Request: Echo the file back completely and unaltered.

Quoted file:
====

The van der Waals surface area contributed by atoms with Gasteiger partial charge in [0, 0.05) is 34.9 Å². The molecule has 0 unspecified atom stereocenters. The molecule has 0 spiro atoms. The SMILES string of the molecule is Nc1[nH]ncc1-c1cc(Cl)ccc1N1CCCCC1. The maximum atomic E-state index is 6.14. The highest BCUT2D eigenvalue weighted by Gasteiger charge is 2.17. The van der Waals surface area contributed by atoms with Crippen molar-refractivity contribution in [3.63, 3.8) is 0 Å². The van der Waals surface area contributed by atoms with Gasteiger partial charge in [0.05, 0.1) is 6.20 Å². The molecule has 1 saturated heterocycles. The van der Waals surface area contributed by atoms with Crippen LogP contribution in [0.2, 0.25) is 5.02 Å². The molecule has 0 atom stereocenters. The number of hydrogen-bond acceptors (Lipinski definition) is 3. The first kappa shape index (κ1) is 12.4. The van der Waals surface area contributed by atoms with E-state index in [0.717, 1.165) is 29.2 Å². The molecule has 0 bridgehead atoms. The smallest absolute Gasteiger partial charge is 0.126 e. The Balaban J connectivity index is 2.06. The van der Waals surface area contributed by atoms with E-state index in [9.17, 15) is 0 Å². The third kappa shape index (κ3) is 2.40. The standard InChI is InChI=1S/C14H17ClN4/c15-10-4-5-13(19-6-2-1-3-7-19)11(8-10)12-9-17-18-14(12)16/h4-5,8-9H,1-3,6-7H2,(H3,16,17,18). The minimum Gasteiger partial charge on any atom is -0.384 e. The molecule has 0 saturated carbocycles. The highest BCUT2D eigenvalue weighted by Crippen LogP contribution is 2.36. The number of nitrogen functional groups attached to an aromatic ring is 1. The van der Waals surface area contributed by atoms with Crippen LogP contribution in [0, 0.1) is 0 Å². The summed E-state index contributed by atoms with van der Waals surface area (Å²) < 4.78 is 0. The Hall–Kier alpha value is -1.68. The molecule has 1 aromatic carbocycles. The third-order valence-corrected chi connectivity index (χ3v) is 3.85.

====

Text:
The van der Waals surface area contributed by atoms with Gasteiger partial charge in [0, 0.05) is 34.9 Å². The molecule has 0 unspecified atom stereocenters. The molecule has 0 spiro atoms. The SMILES string of the molecule is Nc1[nH]ncc1-c1cc(Cl)ccc1N1CCCCC1. The maximum atomic E-state index is 6.14. The highest BCUT2D eigenvalue weighted by Gasteiger charge is 2.17. The van der Waals surface area contributed by atoms with Crippen molar-refractivity contribution in [3.63, 3.8) is 0 Å². The van der Waals surface area contributed by atoms with Gasteiger partial charge in [0.05, 0.1) is 6.20 Å². The molecule has 1 saturated heterocycles. The van der Waals surface area contributed by atoms with Crippen LogP contribution in [0.2, 0.25) is 5.02 Å². The molecule has 0 atom stereocenters. The number of hydrogen-bond acceptors (Lipinski definition) is 3. The first kappa shape index (κ1) is 12.4. The van der Waals surface area contributed by atoms with E-state index in [0.717, 1.165) is 29.2 Å². The molecule has 0 bridgehead atoms. The smallest absolute Gasteiger partial charge is 0.126 e. The Balaban J connectivity index is 2.06. The van der Waals surface area contributed by atoms with E-state index in [9.17, 15) is 0 Å². The third kappa shape index (κ3) is 2.40. The standard InChI is InChI=1S/C14H17ClN4/c15-10-4-5-13(19-6-2-1-3-7-19)11(8-10)12-9-17-18-14(12)16/h4-5,8-9H,1-3,6-7H2,(H3,16,17,18). The minimum Gasteiger partial charge on any atom is -0.384 e. The molecule has 0 saturated carbocycles. The highest BCUT2D eigenvalue weighted by Crippen LogP contribution is 2.36. The number of nitrogen functional groups attached to an aromatic ring is 1. The van der Waals surface area contributed by atoms with Crippen LogP contribution in [0, 0.1) is 0 Å². The summed E-state index contributed by atoms with van der Waals surface area (Å²) < 4.78 is 0. The Hall–Kier alpha value is -1.68. The molecule has 1 aromatic carbocycles. The third-order valence-corrected chi connectivity index (χ3v) is 3.85.